Choosing the right flooring for your school can be extremely challenging. There are many considerations to make, but health and safety must be key. School News looks at how to select a safe and durable flooring product for each area of your school.
Health and safety
Of chief concern is that school flooring be safe for all users, some of whom will not always remember to use their “walking feet”.
In New Zealand, a school’s board of trustees has responsibility for the primary duty of care. This means doing all that is practicable to ensure the health and safety of all school users. With regards to flooring, this means ensuring that “all floors, steps, ramps, landings, passages and gangways are of sound construction and properly maintained”.
By selecting a non-slippery surface, you can minimise the risk of slips and falls, and a floor that is easy to clean will help you maintain hygiene standards.
“Vinyl wins on ease of cleaning over any other flooring product,” says John Tolhurst for flooring suppliers, Jacobsens. “The upper end vinyls may cost more, but pay for themselves over their decades of use. No stripping or polishing needed, just a regular mop or brush and neutral cleaner and an occasional buffing to keep them looking good.”
Cost is an endless worry for all schools and is therefore always a top consideration during planning for renovations. However, this doesn’t mean it’s a good idea to go straight to the cheapest product. If quality is compromised, the cost to the school could be higher in the long term if the product is slippery, difficult to clean or if it wears out quickly. Carpet, for example, typically has the lowest purchase price of any option, but expensive maintenance and low durability make its life span cost highest of all options considered here.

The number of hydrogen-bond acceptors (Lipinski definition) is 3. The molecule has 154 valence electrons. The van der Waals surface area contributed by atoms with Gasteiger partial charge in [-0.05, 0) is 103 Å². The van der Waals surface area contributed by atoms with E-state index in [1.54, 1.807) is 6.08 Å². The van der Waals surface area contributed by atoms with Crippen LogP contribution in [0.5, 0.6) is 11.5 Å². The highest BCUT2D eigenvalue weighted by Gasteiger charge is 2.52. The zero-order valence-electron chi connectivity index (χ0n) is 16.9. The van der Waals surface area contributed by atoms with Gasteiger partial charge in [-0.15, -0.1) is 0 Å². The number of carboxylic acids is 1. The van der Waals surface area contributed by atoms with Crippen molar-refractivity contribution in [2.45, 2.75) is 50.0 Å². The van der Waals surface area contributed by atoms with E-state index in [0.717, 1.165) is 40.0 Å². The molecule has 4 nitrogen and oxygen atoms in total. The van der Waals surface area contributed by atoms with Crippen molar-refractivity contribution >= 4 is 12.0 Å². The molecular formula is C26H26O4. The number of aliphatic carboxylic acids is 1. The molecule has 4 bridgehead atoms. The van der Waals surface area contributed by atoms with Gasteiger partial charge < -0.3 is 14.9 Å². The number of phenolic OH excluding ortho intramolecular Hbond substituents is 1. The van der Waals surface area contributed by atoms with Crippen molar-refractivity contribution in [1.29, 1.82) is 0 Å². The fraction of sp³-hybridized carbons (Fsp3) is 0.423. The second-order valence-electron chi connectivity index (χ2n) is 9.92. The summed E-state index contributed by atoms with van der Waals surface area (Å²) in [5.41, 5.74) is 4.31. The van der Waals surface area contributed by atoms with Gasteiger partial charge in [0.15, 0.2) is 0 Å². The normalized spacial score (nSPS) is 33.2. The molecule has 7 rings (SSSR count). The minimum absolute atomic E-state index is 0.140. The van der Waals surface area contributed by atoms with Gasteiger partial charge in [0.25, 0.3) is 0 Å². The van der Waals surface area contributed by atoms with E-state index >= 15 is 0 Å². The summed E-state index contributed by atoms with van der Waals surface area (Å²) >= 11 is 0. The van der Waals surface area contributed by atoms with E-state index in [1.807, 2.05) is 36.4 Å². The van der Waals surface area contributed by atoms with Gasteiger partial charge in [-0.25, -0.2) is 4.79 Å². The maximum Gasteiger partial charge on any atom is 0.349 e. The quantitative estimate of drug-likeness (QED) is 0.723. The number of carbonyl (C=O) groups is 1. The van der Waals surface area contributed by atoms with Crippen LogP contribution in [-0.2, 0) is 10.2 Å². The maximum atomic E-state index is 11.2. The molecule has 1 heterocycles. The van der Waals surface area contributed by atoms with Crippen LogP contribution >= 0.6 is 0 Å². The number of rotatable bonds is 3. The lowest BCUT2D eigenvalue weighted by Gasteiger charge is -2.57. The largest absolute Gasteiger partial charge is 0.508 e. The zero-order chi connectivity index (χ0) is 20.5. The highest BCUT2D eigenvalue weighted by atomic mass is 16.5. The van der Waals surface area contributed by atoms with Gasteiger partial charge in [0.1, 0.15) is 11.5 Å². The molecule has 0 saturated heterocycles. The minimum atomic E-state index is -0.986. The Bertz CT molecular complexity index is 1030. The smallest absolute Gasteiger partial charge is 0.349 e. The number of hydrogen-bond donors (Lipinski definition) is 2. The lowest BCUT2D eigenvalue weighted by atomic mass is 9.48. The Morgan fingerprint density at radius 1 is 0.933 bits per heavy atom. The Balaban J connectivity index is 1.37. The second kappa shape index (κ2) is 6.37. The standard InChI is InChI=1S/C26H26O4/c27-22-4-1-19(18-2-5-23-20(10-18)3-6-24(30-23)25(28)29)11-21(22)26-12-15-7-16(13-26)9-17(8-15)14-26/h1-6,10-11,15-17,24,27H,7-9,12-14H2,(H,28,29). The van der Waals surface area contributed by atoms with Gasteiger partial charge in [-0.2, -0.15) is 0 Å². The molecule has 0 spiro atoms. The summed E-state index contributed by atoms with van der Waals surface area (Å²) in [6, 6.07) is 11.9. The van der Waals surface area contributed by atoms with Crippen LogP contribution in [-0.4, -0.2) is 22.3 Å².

When choosing your flooring, consider not only the up-front cost of materials and installation, but the lifetime cost, which includes durability and frequency of replacement, and the cost of maintenance.
School flooring doesn’t have to be ugly. Yes, safety, practicality and durability are key concerns, but the appearance of school floors is important too. Clever colour choices, particularly in classrooms and libraries, can make the learning space feel more calming, and contribute to a better atmosphere.
Some schools mix it up a little, for example, using different colour ways of the same pattern to provide continuity yet avoiding monotony. Feature spot colour tiles can be used on the floor to reflect colour schemes or patterns of the walls.
In large teaching spaces, flooring patterns can be used to specify zoning, such as a strip colour to edge a quiet zone or a narrow strip laying out routes to other parts of the school.
More and more schools are looking at cradle to grave environmental impact of flooring materials. In addition to promoting good indoor air quality, the concerns include: hazardous exposure to workers in manufacturing, whether the product is made from renewable resources, contains recycled material, can be recycled, contributes to hazardous waste, and how much energy is used in manufacturing it.
“In recent years, vinyl has substantially increased its environmental friendliness by removing a lot of the nastier chemicals from the production process, so this has become more acceptable for schools to use,” says Mr Tolhurst.
Unless you’re planning to carry out your renovations during the school holidays, you can keep disruption to a minimum by choosing a floor that will be quick and easy to install.
If you’re looking for flooring which can be easily replaced when worn, carpet tiles could be ideal. Individual tiles can be replaced rather than the whole carpet which means there is no need for every piece of furniture to be removed before installation.
Now to the specifications for each area of the school. “Sound absorption and impact sound reduction with long life is what schools are after for their flooring,” says Marisa Laister, sales and marketing manager at Polyflor. However, all areas have their own particular requirements whether it’s to withstand frequent spills (art and cooking) or to enhance learning opportunities (classrooms and libraries).